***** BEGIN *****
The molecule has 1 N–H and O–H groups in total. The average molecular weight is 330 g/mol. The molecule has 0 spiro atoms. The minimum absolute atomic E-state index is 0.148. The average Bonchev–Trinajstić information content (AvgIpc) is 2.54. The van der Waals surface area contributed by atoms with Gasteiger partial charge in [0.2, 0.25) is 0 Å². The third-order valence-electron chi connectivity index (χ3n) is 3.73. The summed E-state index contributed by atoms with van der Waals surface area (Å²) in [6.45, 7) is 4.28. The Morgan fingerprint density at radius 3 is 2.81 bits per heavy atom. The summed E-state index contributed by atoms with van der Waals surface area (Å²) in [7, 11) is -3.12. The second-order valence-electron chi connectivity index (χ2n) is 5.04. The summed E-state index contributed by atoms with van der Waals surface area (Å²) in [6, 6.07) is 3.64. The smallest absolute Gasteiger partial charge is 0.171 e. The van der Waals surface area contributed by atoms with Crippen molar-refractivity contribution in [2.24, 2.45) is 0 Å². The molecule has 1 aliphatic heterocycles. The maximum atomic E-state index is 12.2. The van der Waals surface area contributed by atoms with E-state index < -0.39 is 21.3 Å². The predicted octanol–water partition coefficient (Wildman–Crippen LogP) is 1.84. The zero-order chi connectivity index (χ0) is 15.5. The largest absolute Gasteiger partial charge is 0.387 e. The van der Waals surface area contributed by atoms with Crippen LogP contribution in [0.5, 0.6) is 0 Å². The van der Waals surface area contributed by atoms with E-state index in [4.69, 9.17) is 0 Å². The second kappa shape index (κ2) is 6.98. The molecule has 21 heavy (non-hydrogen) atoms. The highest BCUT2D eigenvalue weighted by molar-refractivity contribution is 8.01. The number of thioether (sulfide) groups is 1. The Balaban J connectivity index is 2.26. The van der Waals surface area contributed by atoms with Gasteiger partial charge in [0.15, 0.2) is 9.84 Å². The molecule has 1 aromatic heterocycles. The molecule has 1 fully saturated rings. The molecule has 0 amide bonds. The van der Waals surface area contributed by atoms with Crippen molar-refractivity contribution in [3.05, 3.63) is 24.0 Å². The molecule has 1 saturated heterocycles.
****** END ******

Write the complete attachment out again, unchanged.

The molecule has 1 N–H and O–H groups in total. The average molecular weight is 330 g/mol. The molecule has 0 spiro atoms. The minimum absolute atomic E-state index is 0.148. The average Bonchev–Trinajstić information content (AvgIpc) is 2.54. The van der Waals surface area contributed by atoms with Gasteiger partial charge in [0.2, 0.25) is 0 Å². The third-order valence-electron chi connectivity index (χ3n) is 3.73. The summed E-state index contributed by atoms with van der Waals surface area (Å²) in [6.45, 7) is 4.28. The Morgan fingerprint density at radius 3 is 2.81 bits per heavy atom. The summed E-state index contributed by atoms with van der Waals surface area (Å²) in [7, 11) is -3.12. The second-order valence-electron chi connectivity index (χ2n) is 5.04. The summed E-state index contributed by atoms with van der Waals surface area (Å²) in [6, 6.07) is 3.64. The smallest absolute Gasteiger partial charge is 0.171 e. The van der Waals surface area contributed by atoms with Crippen molar-refractivity contribution in [2.24, 2.45) is 0 Å². The molecule has 1 aliphatic heterocycles. The maximum atomic E-state index is 12.2. The van der Waals surface area contributed by atoms with E-state index < -0.39 is 21.3 Å². The predicted octanol–water partition coefficient (Wildman–Crippen LogP) is 1.84. The zero-order chi connectivity index (χ0) is 15.5. The largest absolute Gasteiger partial charge is 0.387 e. The van der Waals surface area contributed by atoms with Crippen LogP contribution in [0.5, 0.6) is 0 Å². The van der Waals surface area contributed by atoms with E-state index in [4.69, 9.17) is 0 Å². The second kappa shape index (κ2) is 6.98. The molecule has 21 heavy (non-hydrogen) atoms. The highest BCUT2D eigenvalue weighted by molar-refractivity contribution is 8.01. The number of thioether (sulfide) groups is 1. The Balaban J connectivity index is 2.26. The van der Waals surface area contributed by atoms with Gasteiger partial charge in [0.15, 0.2) is 9.84 Å². The molecule has 1 aromatic heterocycles. The molecule has 1 fully saturated rings. The molecule has 0 amide bonds. The van der Waals surface area contributed by atoms with Crippen molar-refractivity contribution in [3.05, 3.63) is 24.0 Å². The molecule has 1 saturated heterocycles.